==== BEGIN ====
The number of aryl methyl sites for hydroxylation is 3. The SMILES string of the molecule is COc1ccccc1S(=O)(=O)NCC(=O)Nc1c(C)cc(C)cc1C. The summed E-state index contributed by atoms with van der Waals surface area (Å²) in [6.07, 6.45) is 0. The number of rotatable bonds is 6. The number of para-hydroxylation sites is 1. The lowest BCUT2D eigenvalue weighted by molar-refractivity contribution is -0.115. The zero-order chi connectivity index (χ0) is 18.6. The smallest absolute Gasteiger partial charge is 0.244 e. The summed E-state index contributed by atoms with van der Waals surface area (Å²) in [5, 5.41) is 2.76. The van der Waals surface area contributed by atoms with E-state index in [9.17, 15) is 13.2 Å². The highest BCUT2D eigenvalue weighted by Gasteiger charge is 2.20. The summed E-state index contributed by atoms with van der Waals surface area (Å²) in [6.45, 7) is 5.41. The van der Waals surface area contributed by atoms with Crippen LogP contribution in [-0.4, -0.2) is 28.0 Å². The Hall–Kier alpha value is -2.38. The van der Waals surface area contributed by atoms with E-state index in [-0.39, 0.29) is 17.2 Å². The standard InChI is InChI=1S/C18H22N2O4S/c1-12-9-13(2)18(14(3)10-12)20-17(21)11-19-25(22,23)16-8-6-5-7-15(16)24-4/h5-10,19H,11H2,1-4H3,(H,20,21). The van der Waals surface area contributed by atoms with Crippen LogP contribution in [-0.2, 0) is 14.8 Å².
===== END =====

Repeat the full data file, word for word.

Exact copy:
The number of aryl methyl sites for hydroxylation is 3. The SMILES string of the molecule is COc1ccccc1S(=O)(=O)NCC(=O)Nc1c(C)cc(C)cc1C. The summed E-state index contributed by atoms with van der Waals surface area (Å²) in [6.07, 6.45) is 0. The number of rotatable bonds is 6. The number of para-hydroxylation sites is 1. The lowest BCUT2D eigenvalue weighted by molar-refractivity contribution is -0.115. The zero-order chi connectivity index (χ0) is 18.6. The smallest absolute Gasteiger partial charge is 0.244 e. The summed E-state index contributed by atoms with van der Waals surface area (Å²) in [5, 5.41) is 2.76. The van der Waals surface area contributed by atoms with E-state index in [9.17, 15) is 13.2 Å². The highest BCUT2D eigenvalue weighted by Gasteiger charge is 2.20. The summed E-state index contributed by atoms with van der Waals surface area (Å²) in [6.45, 7) is 5.41. The van der Waals surface area contributed by atoms with Crippen LogP contribution in [-0.4, -0.2) is 28.0 Å². The Hall–Kier alpha value is -2.38. The van der Waals surface area contributed by atoms with E-state index in [-0.39, 0.29) is 17.2 Å². The standard InChI is InChI=1S/C18H22N2O4S/c1-12-9-13(2)18(14(3)10-12)20-17(21)11-19-25(22,23)16-8-6-5-7-15(16)24-4/h5-10,19H,11H2,1-4H3,(H,20,21). The van der Waals surface area contributed by atoms with Crippen LogP contribution in [-0.2, 0) is 14.8 Å².